Czech mission to Malaysia paving way for landmark resettlement programme

News Stories, 24 July 2008

© UNHCR/Y.Ismail
Refugee children from Myanmar wait at the UNHCR office in Kuala Lumpur for an interview with the Czech delegation.

KUALA LUMPUR, Malaysia, 24 July 2008 (UNHCR) With the wrap-up of a selection mission to Malaysia this week, the Czech Republic is on its way to becoming the first former Eastern Bloc nation to become a resettlement country for refugees.

Henrik Nordentoft, acting UNHCR representative in Malaysia, said that while the Czechs have a history of receiving refugees, this is the first time a resettlement programme is being formalized where the Czech government selects refugees to start a new life in the country. The small Central European country is initially to take about two dozen Myanmar refugees from Malaysia.

"The Czech Republic joins a small group of countries who offer resettlement to refugees and UNHCR is grateful to the Czech Republic for responding to our call to countries to offer this vital assistance to refugees," added Nordentoft. "For many refugees, being offered a new home in another country can mean the difference between life and death. It offers refugees both protection and a lasting solution to their plight."

A Czech delegation is completing a mission to Kuala Lumpur to interview some 40 refugees for selection and to provide cultural orientation. The Czech pilot programme is aimed at helping vulnerable refugees, so top consideration was given to survivors of trauma, refugees with serious medical problems, or protection needs.

"This pilot resettlement programme is part of the Czech Republic's foreign policy, providing humanitarian assistance where it can make a positive impact," said Katerina Stehlikova, head of the delegation from the Czech Ministry of Interior.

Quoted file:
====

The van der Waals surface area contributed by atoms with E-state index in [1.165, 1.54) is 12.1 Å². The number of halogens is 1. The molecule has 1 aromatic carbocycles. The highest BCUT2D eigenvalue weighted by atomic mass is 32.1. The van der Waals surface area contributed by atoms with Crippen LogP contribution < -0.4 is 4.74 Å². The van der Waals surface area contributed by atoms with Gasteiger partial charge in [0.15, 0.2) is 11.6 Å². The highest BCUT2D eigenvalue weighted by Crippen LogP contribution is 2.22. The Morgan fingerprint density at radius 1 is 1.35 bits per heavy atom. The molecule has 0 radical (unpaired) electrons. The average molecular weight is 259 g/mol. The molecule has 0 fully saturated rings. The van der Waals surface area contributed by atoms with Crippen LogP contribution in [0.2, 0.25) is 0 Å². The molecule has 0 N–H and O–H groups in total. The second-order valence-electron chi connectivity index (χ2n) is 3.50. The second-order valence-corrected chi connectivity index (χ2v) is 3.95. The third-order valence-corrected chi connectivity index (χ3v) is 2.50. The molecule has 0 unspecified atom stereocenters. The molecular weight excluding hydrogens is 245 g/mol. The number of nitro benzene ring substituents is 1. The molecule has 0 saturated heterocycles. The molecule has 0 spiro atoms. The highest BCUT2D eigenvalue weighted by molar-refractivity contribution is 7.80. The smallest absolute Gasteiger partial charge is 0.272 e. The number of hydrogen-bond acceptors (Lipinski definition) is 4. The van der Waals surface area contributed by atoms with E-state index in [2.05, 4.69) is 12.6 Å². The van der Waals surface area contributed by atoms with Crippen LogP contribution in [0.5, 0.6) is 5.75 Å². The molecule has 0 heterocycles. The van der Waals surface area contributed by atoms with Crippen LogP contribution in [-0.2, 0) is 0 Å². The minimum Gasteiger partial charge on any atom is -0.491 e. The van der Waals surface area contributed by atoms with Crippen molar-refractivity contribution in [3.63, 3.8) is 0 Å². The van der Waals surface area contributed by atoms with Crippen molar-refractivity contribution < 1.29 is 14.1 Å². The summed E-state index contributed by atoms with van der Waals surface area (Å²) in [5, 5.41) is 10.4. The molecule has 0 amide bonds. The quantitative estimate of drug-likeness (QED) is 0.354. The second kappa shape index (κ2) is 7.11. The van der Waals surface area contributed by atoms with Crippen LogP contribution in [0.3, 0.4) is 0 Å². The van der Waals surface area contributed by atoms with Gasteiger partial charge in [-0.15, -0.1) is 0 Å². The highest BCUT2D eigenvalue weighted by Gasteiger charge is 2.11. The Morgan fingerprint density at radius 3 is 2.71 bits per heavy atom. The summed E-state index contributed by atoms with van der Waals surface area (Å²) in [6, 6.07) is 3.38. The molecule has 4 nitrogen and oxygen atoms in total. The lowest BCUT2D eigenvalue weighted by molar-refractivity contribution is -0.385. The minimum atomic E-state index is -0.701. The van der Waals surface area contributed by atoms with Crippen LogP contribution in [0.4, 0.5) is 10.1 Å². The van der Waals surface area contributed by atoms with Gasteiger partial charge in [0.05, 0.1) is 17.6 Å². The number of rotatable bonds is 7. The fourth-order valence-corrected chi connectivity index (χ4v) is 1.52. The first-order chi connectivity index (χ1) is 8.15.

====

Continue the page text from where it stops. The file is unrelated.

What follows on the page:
"We wish to start small with this pilot initiative, and after evaluating its implementation, we will be able to consider further expanding it to include larger numbers of refugees and those hosted by other countries in this region," she said.

Becoming a resettlement country is yet another milestone for the Czech Republic, which emerged from decades of isolation under Soviet domination as part of Czechoslovakia less than 20 years ago. Born as a new nation in 1993, the Czech Republic joined the European Union in 2004.

The Czech Republic joins the ranks of some 19 countries worldwide that open their doors annually to refugees through formal resettlement programmes, and is the eighth European Union country to have established such a programme. Some 70,000 refugees are accepted for resettlement worldwide every year.

Although this is the first time a group of refugees from Myanmar will be resettled to the Czech Republic, Stehlikova did not think that integration would be a significant problem. She said many Asians from Viet Nam, Mongolia, China and even Myanmar were already living in the country and have been accepted by the local population.

The Czech government also has social and welfare assistance programmes to help the new residents settle in, with the help of previous Myanmar arrivals.

Currently in Malaysia there are some 40,900 refugees and asylum seekers registered with UNHCR. The majority are from Myanmar, having fled persecution and widespread human rights abuses in the country.

By Yante Ismail in Kuala Lumpur, Malaysia